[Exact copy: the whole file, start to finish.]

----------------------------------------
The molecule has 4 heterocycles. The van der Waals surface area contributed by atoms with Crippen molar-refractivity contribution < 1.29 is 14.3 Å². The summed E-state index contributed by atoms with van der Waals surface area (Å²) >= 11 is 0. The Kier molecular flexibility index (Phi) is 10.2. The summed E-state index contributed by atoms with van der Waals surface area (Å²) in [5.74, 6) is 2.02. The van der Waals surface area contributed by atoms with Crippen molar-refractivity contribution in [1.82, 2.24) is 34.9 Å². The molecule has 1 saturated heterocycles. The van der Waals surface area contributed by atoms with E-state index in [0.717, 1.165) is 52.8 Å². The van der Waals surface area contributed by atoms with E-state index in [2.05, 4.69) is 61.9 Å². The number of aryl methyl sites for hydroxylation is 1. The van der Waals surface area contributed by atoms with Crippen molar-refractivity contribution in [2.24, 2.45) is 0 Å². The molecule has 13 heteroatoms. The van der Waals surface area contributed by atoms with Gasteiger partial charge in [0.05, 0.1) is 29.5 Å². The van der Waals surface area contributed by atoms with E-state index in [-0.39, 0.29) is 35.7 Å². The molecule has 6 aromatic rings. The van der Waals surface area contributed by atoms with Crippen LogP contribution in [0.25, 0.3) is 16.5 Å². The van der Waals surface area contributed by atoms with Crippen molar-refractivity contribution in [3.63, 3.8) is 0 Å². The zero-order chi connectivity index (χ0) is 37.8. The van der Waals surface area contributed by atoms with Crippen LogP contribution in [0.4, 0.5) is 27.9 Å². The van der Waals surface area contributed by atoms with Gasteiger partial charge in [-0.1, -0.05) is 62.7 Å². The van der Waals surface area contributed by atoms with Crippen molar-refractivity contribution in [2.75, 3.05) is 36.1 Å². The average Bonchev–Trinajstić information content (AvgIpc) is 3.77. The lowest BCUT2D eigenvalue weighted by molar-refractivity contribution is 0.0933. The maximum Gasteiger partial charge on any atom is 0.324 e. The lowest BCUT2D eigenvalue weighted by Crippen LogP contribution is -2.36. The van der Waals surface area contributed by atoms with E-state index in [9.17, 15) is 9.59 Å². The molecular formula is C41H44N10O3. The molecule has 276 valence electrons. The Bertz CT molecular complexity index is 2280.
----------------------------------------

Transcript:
The molecule has 4 heterocycles. The van der Waals surface area contributed by atoms with Crippen molar-refractivity contribution < 1.29 is 14.3 Å². The summed E-state index contributed by atoms with van der Waals surface area (Å²) >= 11 is 0. The Kier molecular flexibility index (Phi) is 10.2. The summed E-state index contributed by atoms with van der Waals surface area (Å²) in [5.74, 6) is 2.02. The van der Waals surface area contributed by atoms with Crippen molar-refractivity contribution in [1.82, 2.24) is 34.9 Å². The molecule has 1 saturated heterocycles. The van der Waals surface area contributed by atoms with E-state index in [0.717, 1.165) is 52.8 Å². The van der Waals surface area contributed by atoms with E-state index in [2.05, 4.69) is 61.9 Å². The number of aryl methyl sites for hydroxylation is 1. The van der Waals surface area contributed by atoms with Crippen molar-refractivity contribution in [2.24, 2.45) is 0 Å². The molecule has 13 heteroatoms. The van der Waals surface area contributed by atoms with Gasteiger partial charge in [0.05, 0.1) is 29.5 Å². The van der Waals surface area contributed by atoms with E-state index in [-0.39, 0.29) is 35.7 Å². The molecule has 6 aromatic rings. The van der Waals surface area contributed by atoms with Crippen LogP contribution in [0.25, 0.3) is 16.5 Å². The van der Waals surface area contributed by atoms with Crippen molar-refractivity contribution in [3.63, 3.8) is 0 Å². The zero-order chi connectivity index (χ0) is 37.8. The van der Waals surface area contributed by atoms with Crippen LogP contribution in [0.4, 0.5) is 27.9 Å². The van der Waals surface area contributed by atoms with Gasteiger partial charge in [-0.1, -0.05) is 62.7 Å². The van der Waals surface area contributed by atoms with Crippen molar-refractivity contribution in [2.75, 3.05) is 36.1 Å². The average Bonchev–Trinajstić information content (AvgIpc) is 3.77. The lowest BCUT2D eigenvalue weighted by molar-refractivity contribution is 0.0933. The maximum Gasteiger partial charge on any atom is 0.324 e. The lowest BCUT2D eigenvalue weighted by Crippen LogP contribution is -2.36. The van der Waals surface area contributed by atoms with E-state index in [9.17, 15) is 9.59 Å². The molecular formula is C41H44N10O3. The molecule has 276 valence electrons. The Bertz CT molecular complexity index is 2280.